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Lawsuit against Tyson alleges Waterloo managers bet on how many workers would get COVID-19, one called it “glorified flu”

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WATERLOO, Iowa (KWWL) - A wrongful death lawsuit tied to COVID-19 infections in the Waterloo Tyson Pork Processing Plant alleges managers bet money on how many workers would contract COVID-19.

Earlier this year, the family of the late Isidro Fernandez sued the company, alleging Fernandez was exposed to the virus at the plant where he worked.

Fernandez was one of five Waterloo plant employees who died from complications of the virus.

The lawsuit alleges Tyson Foods, Inc. is guilty of a "willful and wanton disregard for workplace safety."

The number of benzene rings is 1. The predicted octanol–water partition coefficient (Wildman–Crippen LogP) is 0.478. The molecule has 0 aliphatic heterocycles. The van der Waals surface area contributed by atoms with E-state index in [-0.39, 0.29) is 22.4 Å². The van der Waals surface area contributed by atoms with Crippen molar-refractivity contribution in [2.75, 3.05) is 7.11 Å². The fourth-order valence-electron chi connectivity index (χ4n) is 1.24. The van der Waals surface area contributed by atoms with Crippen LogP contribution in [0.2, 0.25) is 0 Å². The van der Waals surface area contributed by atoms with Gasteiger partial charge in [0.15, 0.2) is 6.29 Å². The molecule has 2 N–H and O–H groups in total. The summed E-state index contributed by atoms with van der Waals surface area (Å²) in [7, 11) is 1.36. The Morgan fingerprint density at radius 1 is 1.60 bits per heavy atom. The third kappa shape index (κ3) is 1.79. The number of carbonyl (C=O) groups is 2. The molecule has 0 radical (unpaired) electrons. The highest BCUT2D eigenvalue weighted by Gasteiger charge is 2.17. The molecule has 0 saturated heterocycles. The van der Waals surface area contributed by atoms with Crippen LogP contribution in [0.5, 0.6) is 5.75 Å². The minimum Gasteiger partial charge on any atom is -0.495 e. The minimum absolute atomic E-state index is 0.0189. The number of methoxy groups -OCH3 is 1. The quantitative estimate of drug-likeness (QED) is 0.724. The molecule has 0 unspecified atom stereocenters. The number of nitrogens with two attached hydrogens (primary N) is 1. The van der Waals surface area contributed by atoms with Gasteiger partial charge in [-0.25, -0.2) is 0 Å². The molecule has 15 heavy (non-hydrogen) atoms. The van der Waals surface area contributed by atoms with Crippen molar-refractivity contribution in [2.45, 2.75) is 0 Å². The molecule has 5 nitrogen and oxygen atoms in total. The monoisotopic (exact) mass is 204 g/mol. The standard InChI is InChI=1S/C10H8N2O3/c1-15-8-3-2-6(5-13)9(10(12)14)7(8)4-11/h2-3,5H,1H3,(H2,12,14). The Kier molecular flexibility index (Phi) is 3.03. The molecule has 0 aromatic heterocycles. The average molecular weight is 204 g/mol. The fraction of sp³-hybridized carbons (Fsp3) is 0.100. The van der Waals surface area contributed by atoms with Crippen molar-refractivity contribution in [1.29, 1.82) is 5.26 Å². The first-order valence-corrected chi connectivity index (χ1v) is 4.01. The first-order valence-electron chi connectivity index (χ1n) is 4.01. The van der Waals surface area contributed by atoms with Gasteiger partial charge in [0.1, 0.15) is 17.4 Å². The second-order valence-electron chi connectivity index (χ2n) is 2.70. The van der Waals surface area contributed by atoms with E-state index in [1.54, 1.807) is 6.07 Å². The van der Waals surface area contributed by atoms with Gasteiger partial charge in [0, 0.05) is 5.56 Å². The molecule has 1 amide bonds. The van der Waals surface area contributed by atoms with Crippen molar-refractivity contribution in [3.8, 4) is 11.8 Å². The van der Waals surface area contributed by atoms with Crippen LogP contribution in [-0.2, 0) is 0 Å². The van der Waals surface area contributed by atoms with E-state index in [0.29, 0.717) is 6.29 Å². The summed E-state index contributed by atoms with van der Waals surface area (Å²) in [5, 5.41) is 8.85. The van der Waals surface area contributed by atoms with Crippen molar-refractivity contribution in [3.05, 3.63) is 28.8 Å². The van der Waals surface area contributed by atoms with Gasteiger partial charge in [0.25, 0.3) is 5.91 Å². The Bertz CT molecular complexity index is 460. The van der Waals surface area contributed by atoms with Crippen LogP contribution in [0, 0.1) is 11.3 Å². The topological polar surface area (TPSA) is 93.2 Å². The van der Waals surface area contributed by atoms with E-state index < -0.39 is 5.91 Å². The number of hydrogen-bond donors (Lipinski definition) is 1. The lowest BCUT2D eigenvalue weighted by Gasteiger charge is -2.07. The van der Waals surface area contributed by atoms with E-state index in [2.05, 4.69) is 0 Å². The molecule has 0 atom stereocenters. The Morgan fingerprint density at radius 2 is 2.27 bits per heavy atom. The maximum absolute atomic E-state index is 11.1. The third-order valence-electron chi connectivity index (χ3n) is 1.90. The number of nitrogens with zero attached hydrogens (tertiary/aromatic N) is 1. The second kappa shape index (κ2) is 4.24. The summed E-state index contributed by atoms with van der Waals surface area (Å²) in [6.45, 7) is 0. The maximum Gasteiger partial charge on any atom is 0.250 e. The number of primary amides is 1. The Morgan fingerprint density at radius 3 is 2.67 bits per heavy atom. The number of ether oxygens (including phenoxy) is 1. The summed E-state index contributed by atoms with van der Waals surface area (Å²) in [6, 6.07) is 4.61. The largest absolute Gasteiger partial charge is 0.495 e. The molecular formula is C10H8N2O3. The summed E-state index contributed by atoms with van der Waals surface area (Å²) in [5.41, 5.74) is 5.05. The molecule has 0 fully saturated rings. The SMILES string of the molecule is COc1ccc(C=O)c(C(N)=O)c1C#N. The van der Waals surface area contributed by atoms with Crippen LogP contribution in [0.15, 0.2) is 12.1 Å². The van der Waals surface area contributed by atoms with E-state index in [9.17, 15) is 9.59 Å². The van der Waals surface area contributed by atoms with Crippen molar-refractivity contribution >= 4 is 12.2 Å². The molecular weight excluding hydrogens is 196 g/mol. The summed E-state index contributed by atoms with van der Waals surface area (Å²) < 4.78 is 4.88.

The lawsuit was recently amended and includes a number of new allegations against the company and plant officials. Among them:

  • The lawsuit alleges plant manager, Tom Hart, organized a cash buy-in, winner-take-all, betting pool for supervisors and managers to wager how many plant employees would test positive for COVID-19.
  • John Casey, an upper-level manager at the plant, is alleged in the lawsuit to have explicitly directed supervisors to ignore symptoms of COVID-19. The lawsuit alleges he referred to COVID-19 as the "glorified flu" and told workers not to worry about it because "it's not a big deal" and "everyone is going to get it."
  • The lawsuit alleges that, on one occasion, Casey intercepted a sick supervisor who was on his way to be tested and ordered him to get back to work, saying "we all have symptoms - you have a job to do."
  • The lawsuit alleges Tyson offered $500 “thank you bonuses” to employees who turned up for every shift for three months, incentivizing sick employees to continue to show up for work.

View the lawsuit in its entirety:


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